Regional cities to have strongest housing price growth over next year

September 9, 2019

Launceston’s housing market has been called the “strongest in the country” with new research showing the Tasmanian city’s property values have grown by 20 per cent over the past 18 months.

The city outperformed the major capitals across the country, some of which posted double-figure price falls over the same time.

The outlook for Sydney and Melbourne was predicted to be a prolonged period of very little capital growth and low rental yields.

The analysis, from buyer’s agents Propertyology, included Australia’s 500-plus municipalities and took into account major indicators, such as the average time to sell a dwelling, the volume of dwellings sold, vacancy rates, and several employment metrics.

Head of research with Propertyology Simon Pressley said the analysis revealed regional cities were likely to have the strongest growth over the next 12 months, mainly because affordability made them attractive to buyers.

But it was only a part of the equation for their success.

“The rebound in commodity prices that commenced a few years ago, as well as more recently in jobs growth, [is] now showing through in other property metrics,” he said.

“One such example is the New South Wales university city of Armidale in the New England region.

“It has already seen a significant reduction in real estate selling times, tightening vacancy rates, and has an admirable list of major projects, which is fuelling job growth and community confidence.

“The median house price in Armidale has increased by an impressive annual average of 6.2 per cent over the past 20 years and still sits at an affordable $350,000.”

Mr Pressley said regional property markets in gold and copper mining towns are strengthening including Mount Isa and Charters Towers [In Queensland], Orange and Cobar [in NSW], Swan Hill and Bendigo [in Victoria] and Kalgoorlie [in Western Australia] and Roxby Downs [in South Australia].

While regional areas were proving to have stronger markets than the capitals, investors may take a bit more convincing to buy there, he said.

“Investing in the regions is not default behaviour for many people. But if they have an acute interest in the property market, then their attitude would have changed in the past few years,” Mr Pressley said.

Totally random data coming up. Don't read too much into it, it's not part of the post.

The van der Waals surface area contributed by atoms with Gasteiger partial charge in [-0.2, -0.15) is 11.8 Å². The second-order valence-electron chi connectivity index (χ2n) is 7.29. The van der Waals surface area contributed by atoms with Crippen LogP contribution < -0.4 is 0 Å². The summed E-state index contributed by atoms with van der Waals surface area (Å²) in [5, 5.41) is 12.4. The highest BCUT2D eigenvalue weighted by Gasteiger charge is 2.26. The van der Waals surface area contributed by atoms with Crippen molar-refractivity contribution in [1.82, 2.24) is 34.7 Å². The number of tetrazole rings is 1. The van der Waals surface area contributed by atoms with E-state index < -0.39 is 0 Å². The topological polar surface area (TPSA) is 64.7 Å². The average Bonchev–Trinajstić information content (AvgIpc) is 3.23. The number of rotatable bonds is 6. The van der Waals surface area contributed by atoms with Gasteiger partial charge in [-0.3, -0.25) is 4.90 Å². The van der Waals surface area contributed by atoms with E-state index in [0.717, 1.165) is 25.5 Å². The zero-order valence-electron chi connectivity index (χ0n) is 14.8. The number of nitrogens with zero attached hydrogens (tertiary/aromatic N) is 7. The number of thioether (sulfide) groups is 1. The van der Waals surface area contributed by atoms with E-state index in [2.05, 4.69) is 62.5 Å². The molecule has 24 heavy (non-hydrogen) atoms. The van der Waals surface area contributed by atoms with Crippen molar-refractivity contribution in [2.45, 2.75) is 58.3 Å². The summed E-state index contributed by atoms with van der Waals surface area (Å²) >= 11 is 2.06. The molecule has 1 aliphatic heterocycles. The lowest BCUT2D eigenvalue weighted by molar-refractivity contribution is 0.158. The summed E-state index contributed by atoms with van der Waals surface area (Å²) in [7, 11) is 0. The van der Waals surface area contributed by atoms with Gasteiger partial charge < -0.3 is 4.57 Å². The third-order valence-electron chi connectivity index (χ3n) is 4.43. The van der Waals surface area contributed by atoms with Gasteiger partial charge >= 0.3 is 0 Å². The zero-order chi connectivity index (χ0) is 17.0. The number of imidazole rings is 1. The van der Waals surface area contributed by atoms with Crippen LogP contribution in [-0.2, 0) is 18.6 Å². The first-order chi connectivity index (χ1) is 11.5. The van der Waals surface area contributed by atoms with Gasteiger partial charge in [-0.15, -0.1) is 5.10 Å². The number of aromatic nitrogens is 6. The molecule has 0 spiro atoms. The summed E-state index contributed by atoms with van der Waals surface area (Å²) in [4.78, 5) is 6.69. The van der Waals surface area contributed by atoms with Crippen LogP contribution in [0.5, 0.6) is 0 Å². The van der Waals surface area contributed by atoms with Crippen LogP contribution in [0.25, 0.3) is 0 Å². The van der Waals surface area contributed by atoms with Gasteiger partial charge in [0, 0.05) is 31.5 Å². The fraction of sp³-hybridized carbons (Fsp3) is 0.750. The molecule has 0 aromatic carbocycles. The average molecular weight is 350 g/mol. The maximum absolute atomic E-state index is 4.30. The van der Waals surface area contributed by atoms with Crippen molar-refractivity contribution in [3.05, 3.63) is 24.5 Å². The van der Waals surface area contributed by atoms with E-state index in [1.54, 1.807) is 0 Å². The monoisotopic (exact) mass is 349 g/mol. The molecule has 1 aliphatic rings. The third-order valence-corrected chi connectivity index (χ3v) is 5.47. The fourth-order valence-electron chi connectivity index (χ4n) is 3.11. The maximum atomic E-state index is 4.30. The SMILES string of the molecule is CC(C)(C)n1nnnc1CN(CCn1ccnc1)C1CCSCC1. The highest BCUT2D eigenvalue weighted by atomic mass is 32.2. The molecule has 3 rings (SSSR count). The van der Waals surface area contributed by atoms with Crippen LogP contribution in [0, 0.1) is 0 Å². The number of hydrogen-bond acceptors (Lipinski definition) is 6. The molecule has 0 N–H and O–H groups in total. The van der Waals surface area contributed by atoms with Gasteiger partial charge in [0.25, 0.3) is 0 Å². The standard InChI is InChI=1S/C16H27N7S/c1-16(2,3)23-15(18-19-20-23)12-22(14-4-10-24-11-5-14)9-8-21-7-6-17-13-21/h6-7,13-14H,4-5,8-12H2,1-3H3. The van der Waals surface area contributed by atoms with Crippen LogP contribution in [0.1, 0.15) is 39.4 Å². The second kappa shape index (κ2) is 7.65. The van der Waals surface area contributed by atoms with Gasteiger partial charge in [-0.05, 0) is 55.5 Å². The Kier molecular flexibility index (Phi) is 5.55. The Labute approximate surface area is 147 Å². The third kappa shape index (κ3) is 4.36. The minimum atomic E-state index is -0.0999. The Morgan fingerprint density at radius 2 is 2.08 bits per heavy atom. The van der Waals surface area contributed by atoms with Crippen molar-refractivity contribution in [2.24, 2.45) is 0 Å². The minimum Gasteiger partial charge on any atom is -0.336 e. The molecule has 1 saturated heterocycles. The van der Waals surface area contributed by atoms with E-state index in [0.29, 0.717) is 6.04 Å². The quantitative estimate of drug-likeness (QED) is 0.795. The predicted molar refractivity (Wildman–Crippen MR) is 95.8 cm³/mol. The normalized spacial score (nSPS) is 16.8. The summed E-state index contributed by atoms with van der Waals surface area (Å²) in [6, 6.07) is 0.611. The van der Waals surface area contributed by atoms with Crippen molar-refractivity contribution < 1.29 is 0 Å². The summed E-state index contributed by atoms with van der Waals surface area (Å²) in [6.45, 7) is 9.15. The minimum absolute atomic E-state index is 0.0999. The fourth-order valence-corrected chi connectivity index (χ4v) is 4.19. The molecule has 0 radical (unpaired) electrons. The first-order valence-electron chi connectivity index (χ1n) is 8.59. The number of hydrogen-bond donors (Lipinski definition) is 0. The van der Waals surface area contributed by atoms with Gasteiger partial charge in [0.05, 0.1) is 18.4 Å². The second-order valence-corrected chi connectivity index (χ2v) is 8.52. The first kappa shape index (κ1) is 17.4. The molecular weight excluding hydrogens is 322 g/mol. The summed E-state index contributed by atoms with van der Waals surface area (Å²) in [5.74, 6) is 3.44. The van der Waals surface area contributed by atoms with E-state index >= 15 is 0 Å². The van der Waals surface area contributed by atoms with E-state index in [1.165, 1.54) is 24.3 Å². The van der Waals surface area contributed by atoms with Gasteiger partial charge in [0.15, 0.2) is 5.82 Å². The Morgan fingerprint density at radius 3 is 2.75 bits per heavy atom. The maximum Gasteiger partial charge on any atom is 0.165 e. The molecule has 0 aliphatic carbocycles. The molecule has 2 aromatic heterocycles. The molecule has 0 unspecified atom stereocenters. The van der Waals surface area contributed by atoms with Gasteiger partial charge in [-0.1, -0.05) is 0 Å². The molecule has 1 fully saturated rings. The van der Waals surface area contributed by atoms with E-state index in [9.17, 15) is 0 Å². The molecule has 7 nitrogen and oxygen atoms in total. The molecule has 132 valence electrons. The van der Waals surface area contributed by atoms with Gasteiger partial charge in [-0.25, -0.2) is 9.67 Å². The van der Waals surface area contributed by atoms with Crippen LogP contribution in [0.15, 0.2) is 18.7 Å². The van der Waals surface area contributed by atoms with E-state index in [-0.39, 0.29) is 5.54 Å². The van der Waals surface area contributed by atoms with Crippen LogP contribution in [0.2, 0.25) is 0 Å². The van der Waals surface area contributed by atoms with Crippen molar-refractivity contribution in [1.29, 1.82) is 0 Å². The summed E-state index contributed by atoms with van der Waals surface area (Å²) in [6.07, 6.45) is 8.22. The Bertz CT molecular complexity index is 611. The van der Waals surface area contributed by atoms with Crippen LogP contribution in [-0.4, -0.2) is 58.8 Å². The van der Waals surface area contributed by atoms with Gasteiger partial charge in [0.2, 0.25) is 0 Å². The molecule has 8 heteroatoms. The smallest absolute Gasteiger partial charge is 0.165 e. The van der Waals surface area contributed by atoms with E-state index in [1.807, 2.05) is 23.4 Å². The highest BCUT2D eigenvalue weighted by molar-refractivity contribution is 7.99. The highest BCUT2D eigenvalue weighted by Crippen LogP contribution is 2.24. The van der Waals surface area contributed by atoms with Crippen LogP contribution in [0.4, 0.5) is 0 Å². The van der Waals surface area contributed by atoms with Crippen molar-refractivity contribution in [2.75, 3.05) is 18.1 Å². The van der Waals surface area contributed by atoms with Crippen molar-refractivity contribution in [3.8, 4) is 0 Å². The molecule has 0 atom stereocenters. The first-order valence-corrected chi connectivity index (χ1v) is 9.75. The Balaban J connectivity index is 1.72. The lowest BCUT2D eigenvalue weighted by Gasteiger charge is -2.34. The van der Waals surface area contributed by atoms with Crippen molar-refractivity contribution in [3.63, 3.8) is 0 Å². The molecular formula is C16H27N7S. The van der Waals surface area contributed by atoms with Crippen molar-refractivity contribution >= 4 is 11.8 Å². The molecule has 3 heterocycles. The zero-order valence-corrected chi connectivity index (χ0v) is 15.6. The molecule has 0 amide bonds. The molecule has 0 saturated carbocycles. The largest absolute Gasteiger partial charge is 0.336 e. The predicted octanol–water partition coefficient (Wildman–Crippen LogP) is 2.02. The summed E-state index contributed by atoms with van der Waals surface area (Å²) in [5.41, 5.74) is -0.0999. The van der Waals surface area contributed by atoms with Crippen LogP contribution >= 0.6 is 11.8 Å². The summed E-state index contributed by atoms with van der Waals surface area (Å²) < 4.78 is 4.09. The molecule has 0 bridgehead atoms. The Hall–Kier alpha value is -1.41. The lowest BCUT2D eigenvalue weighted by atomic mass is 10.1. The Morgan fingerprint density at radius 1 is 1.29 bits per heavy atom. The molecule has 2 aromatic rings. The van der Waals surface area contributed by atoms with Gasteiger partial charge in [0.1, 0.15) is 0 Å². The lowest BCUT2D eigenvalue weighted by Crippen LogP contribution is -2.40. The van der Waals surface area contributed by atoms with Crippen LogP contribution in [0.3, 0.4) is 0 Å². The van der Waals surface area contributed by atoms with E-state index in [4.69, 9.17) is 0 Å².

The median house price in Armidale has increased by an impressive annual average of 6.2 per cent over the past 20 years and still sits at an affordable $350,000.


“The average person with no interest in the property market will assume the big city means better investment.”

The property market across Australia has been bolstered in 2019 by the federal election outcome, cuts to interest rates, banks relaxing lending rules and improving sentiment from buyers.

“The analysis found that the fundamentals of Hobart and Canberra continue to be the best of all capital cities with recent positive macro changes for their property sectors likely to see their price growth rates accelerate,” Mr Pressley said.

“Perth, Brisbane and Adelaide are all at the right stage of the property cycle with balanced supply and housing affordability.

“While Propertyology believes they will all produce some growth over the next 12 months, it’s unlikely to be anything spectacular until there is tangible proof of a meaningful lift of private-sector job growth.”

The research showed Sydney’s dwelling values had now fallen to June 2015 levels while Melbourne’s were sitting at October 2016 levels.

“While recent auction clearance rates have been strong, the volume of transactions is too small a sample size to be basing bold predictions on,” Mr Pressley said.

In June, Domain’s Property Price Forecast predicted house and unit prices in capital cities would enjoy some modest growth in 2020.

Domain economist Trent Wiltshire said at the time that the impact of lower interest rates was likely to be smaller than in the past, with affordability still a problem, wages growth sluggish and households cautious about taking on more debt.

Sydney house prices were expected to have the strongest results, with an anticipated 3 to 5 per cent increase in prices next year.

In Melbourne, medians were predicted to lift by 1 per cent by the end of the year, with an expected 1 to 3 per cent rise for houses and up to 2 per cent for units next year.

Meanwhile, Brisbane’s prices were expected to pick up by as much as 5 per cent in 2020, while Canberra’s would grow by between 4 to 6 per cent.